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Back to the sane and simple:

It will probably require a little groundwork. Our sense of fairness comes into play if all the other parties feature reverse gift-giving and live entertainment. No mom wants to be seen as too cheap to reciprocate what her child has experienced at other people’s events. No one wants her child to be known as the one who gave the lousy party. Do some quiet talking with the other parents or invite them over for coffee and planning. Talking about it ahead of time makes downsizing parties a group project. Talking about it when there is no party date due for awhile prevents the awkwardness of changing the rules when someone has already booked the magician.

Agree to go back to the very sane party rule of one guest per year of a child’s age. Experts have been telling us for years that this is what children can handle.

Overstimulation for much more than an hour is a recipe for chaos and tears. Agree to keep parties for little kids short as well as small. 45 minutes to an hour and a half of fun is about all that young children can manage before they need a quiet time.

Young children aren’t necessarily party animals. Different kids have different comfort levels with groups. No hosting parent should be asked to handle a withdrawn, tearful child or a wild one (other than her own). Agree that parents of children under the age of six will stay for the party. This gives children the reassurance of a parent onsite and provides an instant trip home if a child can’t handle the party scene.

Brainstorm ways to keep the entertainment simple. Summertime in the suburbs or the country lends itself to a sprinkler in the yard. City kids can have a party in the park. Winter time in the Snow Belt can be a time for making snowmen or meeting at the local hill for sledding followed by hot chocolate. A simple craft project can keep everyone busy and happy — and gives them something to proudly take home. Hokey? You bet! Let the kids play. Have some refreshments. Provide some balloons or party hats. Don’t forget the cake and candles. It’s a party!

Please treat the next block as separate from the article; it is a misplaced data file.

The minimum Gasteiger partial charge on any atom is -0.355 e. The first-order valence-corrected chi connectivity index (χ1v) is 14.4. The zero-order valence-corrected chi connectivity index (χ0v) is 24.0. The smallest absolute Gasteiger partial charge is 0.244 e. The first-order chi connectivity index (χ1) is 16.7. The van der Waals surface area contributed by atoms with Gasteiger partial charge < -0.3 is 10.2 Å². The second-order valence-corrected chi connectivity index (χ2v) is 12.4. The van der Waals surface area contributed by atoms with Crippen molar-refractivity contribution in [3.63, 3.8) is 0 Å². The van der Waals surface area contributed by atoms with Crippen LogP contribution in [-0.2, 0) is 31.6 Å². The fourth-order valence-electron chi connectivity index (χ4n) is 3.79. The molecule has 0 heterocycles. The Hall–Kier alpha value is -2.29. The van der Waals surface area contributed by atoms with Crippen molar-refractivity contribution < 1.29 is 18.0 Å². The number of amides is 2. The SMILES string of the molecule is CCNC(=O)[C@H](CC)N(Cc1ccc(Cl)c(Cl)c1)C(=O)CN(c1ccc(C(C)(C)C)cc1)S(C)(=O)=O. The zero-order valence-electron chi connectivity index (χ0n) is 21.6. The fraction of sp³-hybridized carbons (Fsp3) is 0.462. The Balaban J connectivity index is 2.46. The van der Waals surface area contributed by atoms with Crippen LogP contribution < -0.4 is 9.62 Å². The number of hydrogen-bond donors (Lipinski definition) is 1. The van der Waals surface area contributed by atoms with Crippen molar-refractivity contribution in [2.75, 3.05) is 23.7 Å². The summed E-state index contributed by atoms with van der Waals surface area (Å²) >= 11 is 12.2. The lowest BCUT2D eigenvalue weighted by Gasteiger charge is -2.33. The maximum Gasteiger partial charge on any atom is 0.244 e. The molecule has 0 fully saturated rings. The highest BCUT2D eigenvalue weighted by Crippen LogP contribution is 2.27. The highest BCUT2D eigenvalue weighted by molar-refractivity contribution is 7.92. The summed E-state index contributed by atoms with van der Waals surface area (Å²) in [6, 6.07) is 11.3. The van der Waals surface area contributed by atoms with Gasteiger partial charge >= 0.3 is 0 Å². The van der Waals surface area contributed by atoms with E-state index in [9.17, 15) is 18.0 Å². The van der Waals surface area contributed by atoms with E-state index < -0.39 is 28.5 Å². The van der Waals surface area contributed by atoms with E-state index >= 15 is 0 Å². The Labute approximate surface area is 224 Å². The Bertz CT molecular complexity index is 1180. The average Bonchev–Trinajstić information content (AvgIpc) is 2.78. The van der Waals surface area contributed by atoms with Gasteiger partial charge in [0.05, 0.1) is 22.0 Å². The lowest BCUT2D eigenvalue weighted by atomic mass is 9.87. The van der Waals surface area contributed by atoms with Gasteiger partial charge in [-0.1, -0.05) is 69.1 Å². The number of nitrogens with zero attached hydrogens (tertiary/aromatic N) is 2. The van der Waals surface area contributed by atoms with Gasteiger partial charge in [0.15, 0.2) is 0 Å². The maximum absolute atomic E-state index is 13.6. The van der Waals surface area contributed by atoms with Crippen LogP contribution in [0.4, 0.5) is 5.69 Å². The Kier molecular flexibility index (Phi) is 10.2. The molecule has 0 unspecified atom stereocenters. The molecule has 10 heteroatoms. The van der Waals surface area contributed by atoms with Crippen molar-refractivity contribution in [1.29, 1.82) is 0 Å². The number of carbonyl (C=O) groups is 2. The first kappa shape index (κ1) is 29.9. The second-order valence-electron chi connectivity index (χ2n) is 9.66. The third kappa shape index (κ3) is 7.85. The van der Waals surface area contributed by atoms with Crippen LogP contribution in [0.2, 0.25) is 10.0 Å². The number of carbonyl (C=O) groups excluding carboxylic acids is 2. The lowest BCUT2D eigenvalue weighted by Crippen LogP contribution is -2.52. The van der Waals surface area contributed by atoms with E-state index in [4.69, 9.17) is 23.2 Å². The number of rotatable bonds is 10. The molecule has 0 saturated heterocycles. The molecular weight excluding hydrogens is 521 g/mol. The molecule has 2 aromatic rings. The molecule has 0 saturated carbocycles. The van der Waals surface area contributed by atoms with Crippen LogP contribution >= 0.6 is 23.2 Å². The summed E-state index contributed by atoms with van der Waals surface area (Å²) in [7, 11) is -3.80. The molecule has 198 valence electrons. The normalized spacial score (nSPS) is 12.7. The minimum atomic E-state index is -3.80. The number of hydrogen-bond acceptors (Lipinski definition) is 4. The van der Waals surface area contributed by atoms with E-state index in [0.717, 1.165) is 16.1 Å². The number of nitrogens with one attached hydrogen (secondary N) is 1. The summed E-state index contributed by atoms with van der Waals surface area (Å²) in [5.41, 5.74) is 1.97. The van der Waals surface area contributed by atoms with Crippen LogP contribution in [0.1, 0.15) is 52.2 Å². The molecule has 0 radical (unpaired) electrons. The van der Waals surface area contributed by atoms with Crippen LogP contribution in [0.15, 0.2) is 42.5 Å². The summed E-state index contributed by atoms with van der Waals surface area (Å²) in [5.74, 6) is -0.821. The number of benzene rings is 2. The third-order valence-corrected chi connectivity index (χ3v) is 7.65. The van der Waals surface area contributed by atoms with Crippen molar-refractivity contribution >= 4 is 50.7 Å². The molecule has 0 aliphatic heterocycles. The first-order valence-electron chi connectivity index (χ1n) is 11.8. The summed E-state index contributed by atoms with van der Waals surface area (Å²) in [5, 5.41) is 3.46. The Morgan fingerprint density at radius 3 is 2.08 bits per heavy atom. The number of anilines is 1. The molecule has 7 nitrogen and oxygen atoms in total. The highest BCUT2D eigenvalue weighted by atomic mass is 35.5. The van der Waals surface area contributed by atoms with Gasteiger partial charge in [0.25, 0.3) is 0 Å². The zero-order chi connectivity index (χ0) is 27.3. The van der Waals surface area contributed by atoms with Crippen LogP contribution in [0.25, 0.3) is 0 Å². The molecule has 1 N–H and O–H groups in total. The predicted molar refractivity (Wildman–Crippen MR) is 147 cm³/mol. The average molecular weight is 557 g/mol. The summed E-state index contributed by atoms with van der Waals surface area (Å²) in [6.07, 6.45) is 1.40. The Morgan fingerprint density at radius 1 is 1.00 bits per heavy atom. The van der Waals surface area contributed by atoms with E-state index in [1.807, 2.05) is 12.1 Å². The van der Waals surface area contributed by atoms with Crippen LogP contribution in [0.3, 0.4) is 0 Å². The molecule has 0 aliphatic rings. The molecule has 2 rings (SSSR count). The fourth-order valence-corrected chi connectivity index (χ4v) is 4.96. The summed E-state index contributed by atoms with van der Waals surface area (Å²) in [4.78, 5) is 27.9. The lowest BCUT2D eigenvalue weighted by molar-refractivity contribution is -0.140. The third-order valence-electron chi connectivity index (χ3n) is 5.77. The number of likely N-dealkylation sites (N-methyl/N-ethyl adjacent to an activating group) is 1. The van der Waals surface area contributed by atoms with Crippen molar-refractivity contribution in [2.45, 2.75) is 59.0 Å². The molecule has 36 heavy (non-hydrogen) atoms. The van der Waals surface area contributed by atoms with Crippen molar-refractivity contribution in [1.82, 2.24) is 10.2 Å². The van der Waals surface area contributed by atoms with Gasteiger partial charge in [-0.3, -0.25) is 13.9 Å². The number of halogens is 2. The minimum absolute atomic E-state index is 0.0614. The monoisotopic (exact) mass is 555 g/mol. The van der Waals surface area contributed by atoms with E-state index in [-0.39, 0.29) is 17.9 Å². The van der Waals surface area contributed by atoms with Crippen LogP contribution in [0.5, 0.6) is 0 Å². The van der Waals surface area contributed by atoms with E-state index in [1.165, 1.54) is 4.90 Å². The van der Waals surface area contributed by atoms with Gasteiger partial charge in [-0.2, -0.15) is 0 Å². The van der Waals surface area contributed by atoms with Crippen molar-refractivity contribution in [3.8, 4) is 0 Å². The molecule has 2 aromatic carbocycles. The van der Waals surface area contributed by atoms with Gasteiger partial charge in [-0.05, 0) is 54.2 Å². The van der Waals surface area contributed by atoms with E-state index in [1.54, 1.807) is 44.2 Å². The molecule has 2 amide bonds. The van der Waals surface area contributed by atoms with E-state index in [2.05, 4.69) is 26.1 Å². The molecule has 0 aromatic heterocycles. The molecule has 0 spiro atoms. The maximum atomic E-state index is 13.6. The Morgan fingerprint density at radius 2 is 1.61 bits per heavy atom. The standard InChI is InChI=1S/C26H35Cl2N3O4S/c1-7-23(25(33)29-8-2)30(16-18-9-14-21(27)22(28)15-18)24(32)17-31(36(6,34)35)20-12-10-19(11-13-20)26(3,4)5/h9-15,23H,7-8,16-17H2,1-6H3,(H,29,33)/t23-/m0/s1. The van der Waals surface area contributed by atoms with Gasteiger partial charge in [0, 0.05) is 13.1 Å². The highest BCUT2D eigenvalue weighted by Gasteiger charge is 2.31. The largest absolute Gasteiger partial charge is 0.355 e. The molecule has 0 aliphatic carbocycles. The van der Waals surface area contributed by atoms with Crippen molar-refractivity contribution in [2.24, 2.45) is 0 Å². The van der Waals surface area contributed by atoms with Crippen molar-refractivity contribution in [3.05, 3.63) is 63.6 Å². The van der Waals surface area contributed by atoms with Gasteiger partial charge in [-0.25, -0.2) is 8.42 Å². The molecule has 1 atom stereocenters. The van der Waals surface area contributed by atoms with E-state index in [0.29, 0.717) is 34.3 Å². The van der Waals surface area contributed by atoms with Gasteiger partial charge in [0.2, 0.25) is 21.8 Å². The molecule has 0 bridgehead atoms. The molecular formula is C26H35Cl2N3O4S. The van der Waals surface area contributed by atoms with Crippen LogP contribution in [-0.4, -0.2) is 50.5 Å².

If you and your friends really can’t stand not giving a bash, here’s a radical idea: Leave the kids out of it. Making things saner for kids doesn’t have to mean giving up on parties. Have wonderful, over-the-top adult get-togethers every now and then instead.

Most important: Remember what kids’ birthdays are for. A child should get special attention, caring, and recognition on his or her special day. That could mean a favorite breakfast, getting out of chores for a day, being able to request a favorite meal, finding an “I love you” note in the lunchbox, and being toasted at dinner. Children who hear us say “We’re so glad you’re here!” in many ways throughout the day are kids who grow up feeling valued and cherished. That, after all, is what these celebrations are supposed to be about.

Stop the Birthday Party Madness

Marie Hartwell-Walker, Ed.D.

Marie Hartwell-WalkerDr. Marie Hartwell-Walker is licensed as both a psychologist and marriage and family counselor. She specializes in couples and family therapy and parent education. She writes regularly for Psych Central as well as Psych Central's Ask the Therapist feature. She is author of the insightful parenting e-book, Tending the Family Heart.

Check out her book, Unlocking the Secrets of Self-Esteem.

APA Reference
Hartwell-Walker, M. (2018). Stop the Birthday Party Madness. Psych Central. Retrieved on October 1, 2020, from
Scientifically Reviewed
Last updated: 8 Oct 2018 (Originally: 17 May 2016)
Last reviewed: By a member of our scientific advisory board on 8 Oct 2018
Published on Psych All rights reserved.